Skip to Main Content
Genetic diversity within speciesAuthor(s): D. L. Rogers; C. I. Millar; R. D Westfall
Source: Sierra Nevada Ecosystem Project, Final report to Congress, Volume II, Assessments and Scientific Basis for Management Options, Centers for water and Wildland Resources, Report No. 37, University of California, Davis, California
Publication Series: Miscellaneous Publication
PDF: View PDF (1.0 MB)
DescriptionBased on our review of literature and survey of geneticists workingon California taxa, we find genetic information lacking for most speciesin the Sierra Nevada. This situation is likely to remain infuture, with specific groups of taxa or occasional rare or high-interestspecies receiving specific study. Where we do have empirical information,we find few generalities emerging, except occasionally withinclosely related or ecologically similar taxa. Despite these difficultiesin assessing genetic diversity, we direct attention to situations estimatedto be most deserving of attention from a genetic standpoint.Severe wildfire: With the significantly increased risk of severefires currently facing the Sierra Nevada, large, stand-replacingfires present significant risks to gene pools of most middle- andlow-elevation Sierran forests, with direct and indirect consequencesto the genetic diversity of plants and animals that livein them.Habitat alteration: For most taxonomic groups evaluated in theSierra Nevada, the major threat to genetic diversity is habitatdestruction, degradation, or fragmentation. Estimated effectsinvolve not only direct losses of population-level genetic structuraldiversity but also changes in genetic processes (gene flow,selection), effective population sizes, and genetically based fitnesstraits...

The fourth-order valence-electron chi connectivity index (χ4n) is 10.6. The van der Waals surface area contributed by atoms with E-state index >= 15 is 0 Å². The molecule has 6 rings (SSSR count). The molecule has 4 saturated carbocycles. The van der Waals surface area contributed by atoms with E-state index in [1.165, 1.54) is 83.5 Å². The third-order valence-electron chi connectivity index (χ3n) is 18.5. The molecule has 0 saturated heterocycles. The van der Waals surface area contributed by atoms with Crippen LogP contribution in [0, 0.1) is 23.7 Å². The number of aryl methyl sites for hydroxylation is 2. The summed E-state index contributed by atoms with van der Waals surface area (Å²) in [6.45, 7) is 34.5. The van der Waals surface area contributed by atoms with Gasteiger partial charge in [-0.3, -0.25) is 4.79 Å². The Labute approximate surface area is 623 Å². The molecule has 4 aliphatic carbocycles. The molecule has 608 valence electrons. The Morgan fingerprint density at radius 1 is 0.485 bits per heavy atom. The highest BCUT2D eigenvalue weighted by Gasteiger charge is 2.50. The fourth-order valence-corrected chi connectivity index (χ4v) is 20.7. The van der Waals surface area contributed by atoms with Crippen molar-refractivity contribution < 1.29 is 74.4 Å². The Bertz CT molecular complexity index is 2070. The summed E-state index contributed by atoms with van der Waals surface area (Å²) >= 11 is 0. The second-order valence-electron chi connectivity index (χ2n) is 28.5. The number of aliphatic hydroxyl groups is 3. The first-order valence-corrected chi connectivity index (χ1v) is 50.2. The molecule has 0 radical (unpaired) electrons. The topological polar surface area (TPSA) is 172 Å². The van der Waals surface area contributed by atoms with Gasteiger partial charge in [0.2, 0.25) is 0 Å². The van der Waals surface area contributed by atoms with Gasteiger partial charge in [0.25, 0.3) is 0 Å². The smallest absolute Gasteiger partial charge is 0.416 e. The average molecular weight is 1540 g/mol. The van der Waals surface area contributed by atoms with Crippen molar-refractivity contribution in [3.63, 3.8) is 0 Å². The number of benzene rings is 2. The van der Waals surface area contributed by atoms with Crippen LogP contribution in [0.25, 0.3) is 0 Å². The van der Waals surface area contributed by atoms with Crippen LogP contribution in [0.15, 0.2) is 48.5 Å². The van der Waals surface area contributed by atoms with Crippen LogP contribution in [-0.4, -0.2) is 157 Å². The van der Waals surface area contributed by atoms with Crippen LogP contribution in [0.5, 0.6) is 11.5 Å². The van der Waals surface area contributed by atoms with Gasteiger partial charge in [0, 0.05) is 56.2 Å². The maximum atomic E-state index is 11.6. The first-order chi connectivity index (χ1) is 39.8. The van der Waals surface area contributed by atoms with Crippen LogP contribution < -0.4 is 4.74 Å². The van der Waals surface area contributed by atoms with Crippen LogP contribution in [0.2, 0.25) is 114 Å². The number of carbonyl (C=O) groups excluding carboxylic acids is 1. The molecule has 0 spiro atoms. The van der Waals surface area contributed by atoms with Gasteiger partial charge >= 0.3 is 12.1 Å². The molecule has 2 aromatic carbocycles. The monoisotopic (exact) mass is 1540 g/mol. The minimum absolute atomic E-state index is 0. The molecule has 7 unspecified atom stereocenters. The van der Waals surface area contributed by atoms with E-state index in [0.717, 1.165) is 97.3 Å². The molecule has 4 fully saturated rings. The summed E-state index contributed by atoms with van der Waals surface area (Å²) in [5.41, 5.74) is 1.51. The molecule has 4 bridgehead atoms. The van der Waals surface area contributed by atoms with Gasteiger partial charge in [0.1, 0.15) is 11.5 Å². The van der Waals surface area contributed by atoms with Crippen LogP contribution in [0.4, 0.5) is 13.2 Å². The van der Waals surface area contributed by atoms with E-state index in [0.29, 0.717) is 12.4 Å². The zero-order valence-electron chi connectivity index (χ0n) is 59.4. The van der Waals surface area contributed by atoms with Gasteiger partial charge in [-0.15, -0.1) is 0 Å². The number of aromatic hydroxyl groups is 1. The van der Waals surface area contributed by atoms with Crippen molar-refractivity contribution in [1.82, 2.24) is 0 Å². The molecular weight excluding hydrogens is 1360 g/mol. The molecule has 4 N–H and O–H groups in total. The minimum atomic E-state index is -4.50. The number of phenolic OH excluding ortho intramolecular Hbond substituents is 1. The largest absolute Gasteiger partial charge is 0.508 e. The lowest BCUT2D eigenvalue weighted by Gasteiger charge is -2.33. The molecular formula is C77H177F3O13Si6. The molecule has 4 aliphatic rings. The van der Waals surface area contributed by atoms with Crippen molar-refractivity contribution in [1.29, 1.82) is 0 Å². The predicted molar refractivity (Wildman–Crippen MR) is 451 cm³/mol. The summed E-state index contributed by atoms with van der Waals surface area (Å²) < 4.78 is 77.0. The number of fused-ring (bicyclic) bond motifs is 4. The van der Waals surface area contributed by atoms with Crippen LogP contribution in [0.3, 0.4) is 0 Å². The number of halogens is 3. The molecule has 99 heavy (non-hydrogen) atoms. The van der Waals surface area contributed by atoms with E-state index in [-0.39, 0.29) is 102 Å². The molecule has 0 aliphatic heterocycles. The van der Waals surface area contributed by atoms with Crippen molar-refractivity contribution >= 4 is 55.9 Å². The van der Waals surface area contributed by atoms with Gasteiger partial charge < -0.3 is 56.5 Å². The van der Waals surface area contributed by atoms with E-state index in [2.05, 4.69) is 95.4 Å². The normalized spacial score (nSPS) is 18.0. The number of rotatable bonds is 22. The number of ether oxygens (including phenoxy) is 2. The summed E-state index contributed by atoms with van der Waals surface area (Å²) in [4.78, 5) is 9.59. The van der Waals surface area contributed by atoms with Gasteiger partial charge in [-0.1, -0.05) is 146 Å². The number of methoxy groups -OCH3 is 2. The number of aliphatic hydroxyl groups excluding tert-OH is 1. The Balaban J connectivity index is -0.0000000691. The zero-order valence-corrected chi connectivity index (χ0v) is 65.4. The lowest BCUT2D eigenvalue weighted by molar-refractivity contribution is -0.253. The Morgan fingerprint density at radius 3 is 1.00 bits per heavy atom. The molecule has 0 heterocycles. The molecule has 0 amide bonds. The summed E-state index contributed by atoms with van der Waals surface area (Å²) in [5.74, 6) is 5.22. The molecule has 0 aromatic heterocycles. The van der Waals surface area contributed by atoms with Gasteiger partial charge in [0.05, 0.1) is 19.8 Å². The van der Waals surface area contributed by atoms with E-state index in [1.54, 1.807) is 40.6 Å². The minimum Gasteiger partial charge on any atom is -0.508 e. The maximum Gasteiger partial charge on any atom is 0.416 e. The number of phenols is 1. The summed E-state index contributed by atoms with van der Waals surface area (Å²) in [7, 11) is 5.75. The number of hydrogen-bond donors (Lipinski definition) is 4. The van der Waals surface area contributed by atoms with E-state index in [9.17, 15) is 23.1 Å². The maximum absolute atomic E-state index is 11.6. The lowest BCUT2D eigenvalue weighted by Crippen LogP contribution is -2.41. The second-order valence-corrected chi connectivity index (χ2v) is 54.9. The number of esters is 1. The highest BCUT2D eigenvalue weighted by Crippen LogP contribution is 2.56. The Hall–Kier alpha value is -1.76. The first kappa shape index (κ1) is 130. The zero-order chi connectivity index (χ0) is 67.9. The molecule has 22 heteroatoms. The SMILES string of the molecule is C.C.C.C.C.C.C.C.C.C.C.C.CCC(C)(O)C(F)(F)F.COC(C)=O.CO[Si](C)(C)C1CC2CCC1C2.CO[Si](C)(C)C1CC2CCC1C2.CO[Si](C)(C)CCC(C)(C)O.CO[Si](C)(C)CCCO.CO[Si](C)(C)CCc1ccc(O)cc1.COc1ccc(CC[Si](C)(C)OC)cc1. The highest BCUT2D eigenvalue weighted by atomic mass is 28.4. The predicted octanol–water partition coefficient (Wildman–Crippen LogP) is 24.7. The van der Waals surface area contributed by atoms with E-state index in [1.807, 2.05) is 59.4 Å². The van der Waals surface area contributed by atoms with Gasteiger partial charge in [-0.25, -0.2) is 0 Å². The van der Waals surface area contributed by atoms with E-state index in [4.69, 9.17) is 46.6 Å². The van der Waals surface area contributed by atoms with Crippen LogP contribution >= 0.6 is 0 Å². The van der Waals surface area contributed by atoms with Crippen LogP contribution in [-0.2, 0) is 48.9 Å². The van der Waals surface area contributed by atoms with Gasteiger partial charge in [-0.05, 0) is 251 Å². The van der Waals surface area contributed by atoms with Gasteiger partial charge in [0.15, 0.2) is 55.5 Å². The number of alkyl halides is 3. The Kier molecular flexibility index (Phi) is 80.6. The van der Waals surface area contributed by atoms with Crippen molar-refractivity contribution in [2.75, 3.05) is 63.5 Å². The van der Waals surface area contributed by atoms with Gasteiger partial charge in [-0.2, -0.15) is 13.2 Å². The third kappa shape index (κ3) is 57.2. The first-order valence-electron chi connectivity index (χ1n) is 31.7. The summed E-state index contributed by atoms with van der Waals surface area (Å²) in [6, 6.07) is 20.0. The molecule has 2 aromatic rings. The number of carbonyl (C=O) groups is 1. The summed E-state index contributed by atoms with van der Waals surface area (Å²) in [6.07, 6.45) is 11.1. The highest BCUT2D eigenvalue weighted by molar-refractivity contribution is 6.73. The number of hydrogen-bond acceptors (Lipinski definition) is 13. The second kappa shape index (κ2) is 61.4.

- You may send email to email@example.com to request a hard copy of this publication.
- (Please specify exactly which publication you are requesting and your mailing address.)
- We recommend that you also print this page and attach it to the printout of the article, to retain the full citation information.
- This article was written and prepared by U.S. Government employees on official time, and is therefore in the public domain.
CitationRogers, D. L., Millar, C. I., and Westfall, R. D. 1996. Genetic diversity within species. Sierra Nevada Ecosystem Project, Final report to Congress, Volume II, Assessments and Scientific Basis for Management Options, Centers for water and Wildland Resources, Report No. 37, University of California, Davis, California
KeywordsNEPA, National Environmental Policy Act, genetic awareness, resoration, biocides
- Genetic diversity, structure, and demographic change in tanoak, Lithocarpus densiflorus (Fagaceae), the most susceptible species to sudden oak death in California
- Range-wide genetic differentiation among North American great gray owls (Strix nebulosa) reveals a distinct lineage limited to the Sierra Nevada, California
- Variation in genetic structure and gene flow across the range of Sequoiadendron giganteum (giant sequoia)
XML: View XML